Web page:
California.................. 144 17 736 99
Alaska .................
Hawaii........... .. 3 1 3

J. S. TOTAL............... 1,621 1.702 7.911 8 1, 6


IERRITORIES...............
Puert Ri ............
Virgin Island ..........


l7 i11
04 I1


Nt Ctnumulitt. Totals include e-itsed
through previous onoths,


and delayed reports








200 Morbidity and Mortality Weekly Report


TABLE II. CASES OF SPECIFIED NOTIFIABLE DISEASES: UNITED STATES

FOR WEEKS ENDED
JUNE 7, 1969 AND JUNE 8, 1968 (23rd WEEK)


ASEPTI( ENCEPHALITIS HEPATITIS
I'NTI- BRI1CEL- I1il 11111 Primary including P-[- MALARIA
AREA GilIS LO unsp. cases Inf u Serum Infectious
Cum.

UNITED STATES... 24 1 3 13 28 5 93 825 781 50 1,160

NEW ENGLAND .......... 1 1 2 57 30 39
Maine ........ ..... 3 2 2
New Hampshire ...... 1 6 1 2
Vermont ............ 1 1-
Massachusetts ...... 23 17 30
Rhode Island....... 1 19 4 1
Connecticut ...... 1 5 6 4

MIDDLE ATLANTIC...... 4 1 11 43 158 140 4 129
New York City...... 6 30 36 42 2 11
New York, up-State. 1 1 18 16 1 23
New Jersey...... 1 2 12 47 43 1 44
Pennsylvania. .... 2 1 3 57 39 51

EAST NORTH CENTRAL... 1 5 6 1 6 123 131 17 111
Ohio............... 3 2 1 29 30 3 13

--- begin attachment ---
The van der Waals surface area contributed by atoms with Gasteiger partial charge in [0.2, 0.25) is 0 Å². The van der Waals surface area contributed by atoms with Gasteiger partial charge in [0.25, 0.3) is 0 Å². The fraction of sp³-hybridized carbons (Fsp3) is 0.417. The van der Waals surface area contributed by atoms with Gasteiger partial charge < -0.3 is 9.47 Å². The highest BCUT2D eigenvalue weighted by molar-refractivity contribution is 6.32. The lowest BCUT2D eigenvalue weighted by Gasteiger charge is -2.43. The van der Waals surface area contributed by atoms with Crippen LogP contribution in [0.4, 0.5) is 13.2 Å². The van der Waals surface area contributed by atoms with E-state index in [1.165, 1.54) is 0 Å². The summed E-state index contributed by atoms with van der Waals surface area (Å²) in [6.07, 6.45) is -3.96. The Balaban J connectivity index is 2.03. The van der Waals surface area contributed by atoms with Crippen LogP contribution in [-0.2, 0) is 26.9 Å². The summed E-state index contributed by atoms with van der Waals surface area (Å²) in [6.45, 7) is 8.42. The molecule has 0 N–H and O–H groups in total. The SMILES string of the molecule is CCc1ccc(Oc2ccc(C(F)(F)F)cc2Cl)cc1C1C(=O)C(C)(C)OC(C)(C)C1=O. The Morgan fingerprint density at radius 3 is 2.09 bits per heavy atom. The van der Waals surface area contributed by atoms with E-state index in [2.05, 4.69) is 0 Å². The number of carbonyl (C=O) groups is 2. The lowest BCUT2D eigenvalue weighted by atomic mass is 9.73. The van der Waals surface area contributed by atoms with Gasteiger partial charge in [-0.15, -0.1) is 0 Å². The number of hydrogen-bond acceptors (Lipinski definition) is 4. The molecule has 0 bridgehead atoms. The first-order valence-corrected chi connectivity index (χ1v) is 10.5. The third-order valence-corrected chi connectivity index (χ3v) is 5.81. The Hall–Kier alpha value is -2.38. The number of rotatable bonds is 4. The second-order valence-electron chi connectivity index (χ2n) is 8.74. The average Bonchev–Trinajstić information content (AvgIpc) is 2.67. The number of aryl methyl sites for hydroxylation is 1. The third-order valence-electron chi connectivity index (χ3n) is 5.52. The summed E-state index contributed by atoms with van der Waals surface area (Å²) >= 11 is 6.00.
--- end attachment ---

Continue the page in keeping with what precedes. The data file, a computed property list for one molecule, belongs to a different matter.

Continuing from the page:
Indiana............ 1 9 12 7
Illinois........... 1 1 1 1 29 44 13 59
Michigan. .......... 1 4 52 42 1 31
Wisconsin.......... 2 4 3 1

WEST NORTH CENTRAL... 1 3 4 26 36 3 81
Minnesota........ .. 3 8 9 7
Iowa ........ ...... 1 -- 3 6 -
Missouri........... 9 11 23
North Dakota ....... 1 I 2
South Dakota....... 3 -_
Nebraska........... 3 1 3
Kansas .............. 1 2 8 3 40

SOUTH ATLANTIC....... 4 3 1 2 12 82 62 10 366
Delaware........... 5 5 2
Maryland........... 1 1 2 20 17 10
Dist. of Columbia.. 2 1
Virginia ........... 1 5 5 15
West Virginia...... 3 8
North Carolina..... 1 .- 9 7 169
South Carolina..... 1 10 4 29
Georgia ............ 10 1 3 122
Florida............ 1 _1 2 10 25 20 18

EAST SOUTH CENTRAL... 1 2 2 1 59 58 32
Kentucky. .......... 19 23 26
Tennessee........... 1 2 1 19 24
Alabama........ ..- 7 4 6
Mississippi........ 2 14 7 -

WEST SOUTH CENTRAL... 4 1 51 58 1 33
Arkansas........... 1 5
Louisiana.... .... 2 7 5 1 25
Oklahoma ... .... 11 21 3
Texas.............. 2 1 33 31 -

MOUNTAIN.............. 1 3 1 1 41 17 10 86
Montana............ 1 2 8 -
Idaho .............. I 2 2
Wyoming ............. 1
Colorado........... 1 1 11 6 74
New Mexico......... 1 5 4
Arizona ............ 3 13 3 1
Utah............... 6 1 1
Nevada ............. 5 4 4

PACIFIC.............. 9 1 3 25 228 249 5 283
Washington......... 1 1 40 13 5
Oregon............. 1 28 17 6
California......... g I 1 2 23 159 219 5 220
Alaska ............. .. -- --- -- 1 .. --- -
Hawaii............. 1 -- 51